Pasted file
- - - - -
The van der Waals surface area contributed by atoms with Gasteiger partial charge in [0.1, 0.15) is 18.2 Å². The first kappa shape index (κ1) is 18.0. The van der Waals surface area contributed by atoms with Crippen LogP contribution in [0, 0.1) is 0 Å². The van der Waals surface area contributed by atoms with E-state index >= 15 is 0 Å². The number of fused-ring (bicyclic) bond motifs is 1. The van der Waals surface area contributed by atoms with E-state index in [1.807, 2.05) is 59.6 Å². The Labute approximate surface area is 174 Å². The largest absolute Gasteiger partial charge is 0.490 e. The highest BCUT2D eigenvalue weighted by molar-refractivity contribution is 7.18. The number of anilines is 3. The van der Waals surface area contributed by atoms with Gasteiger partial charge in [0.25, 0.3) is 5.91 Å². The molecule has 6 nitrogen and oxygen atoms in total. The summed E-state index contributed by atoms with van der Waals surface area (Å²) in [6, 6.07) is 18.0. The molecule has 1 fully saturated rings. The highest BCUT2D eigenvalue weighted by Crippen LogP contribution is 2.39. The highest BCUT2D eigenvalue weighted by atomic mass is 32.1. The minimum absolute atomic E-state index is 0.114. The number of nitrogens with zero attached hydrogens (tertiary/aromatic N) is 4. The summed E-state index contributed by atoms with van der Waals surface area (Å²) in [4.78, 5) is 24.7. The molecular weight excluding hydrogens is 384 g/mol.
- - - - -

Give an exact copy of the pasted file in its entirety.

The van der Waals surface area contributed by atoms with Gasteiger partial charge in [0.1, 0.15) is 18.2 Å². The first kappa shape index (κ1) is 18.0. The van der Waals surface area contributed by atoms with Crippen LogP contribution in [0, 0.1) is 0 Å². The van der Waals surface area contributed by atoms with E-state index >= 15 is 0 Å². The number of fused-ring (bicyclic) bond motifs is 1. The van der Waals surface area contributed by atoms with E-state index in [1.807, 2.05) is 59.6 Å². The Labute approximate surface area is 174 Å². The largest absolute Gasteiger partial charge is 0.490 e. The highest BCUT2D eigenvalue weighted by molar-refractivity contribution is 7.18. The number of anilines is 3. The van der Waals surface area contributed by atoms with Gasteiger partial charge in [0.25, 0.3) is 5.91 Å². The molecule has 6 nitrogen and oxygen atoms in total. The summed E-state index contributed by atoms with van der Waals surface area (Å²) in [6, 6.07) is 18.0. The molecule has 1 fully saturated rings. The highest BCUT2D eigenvalue weighted by Crippen LogP contribution is 2.39. The highest BCUT2D eigenvalue weighted by atomic mass is 32.1. The minimum absolute atomic E-state index is 0.114. The number of nitrogens with zero attached hydrogens (tertiary/aromatic N) is 4. The summed E-state index contributed by atoms with van der Waals surface area (Å²) in [4.78, 5) is 24.7. The molecular weight excluding hydrogens is 384 g/mol.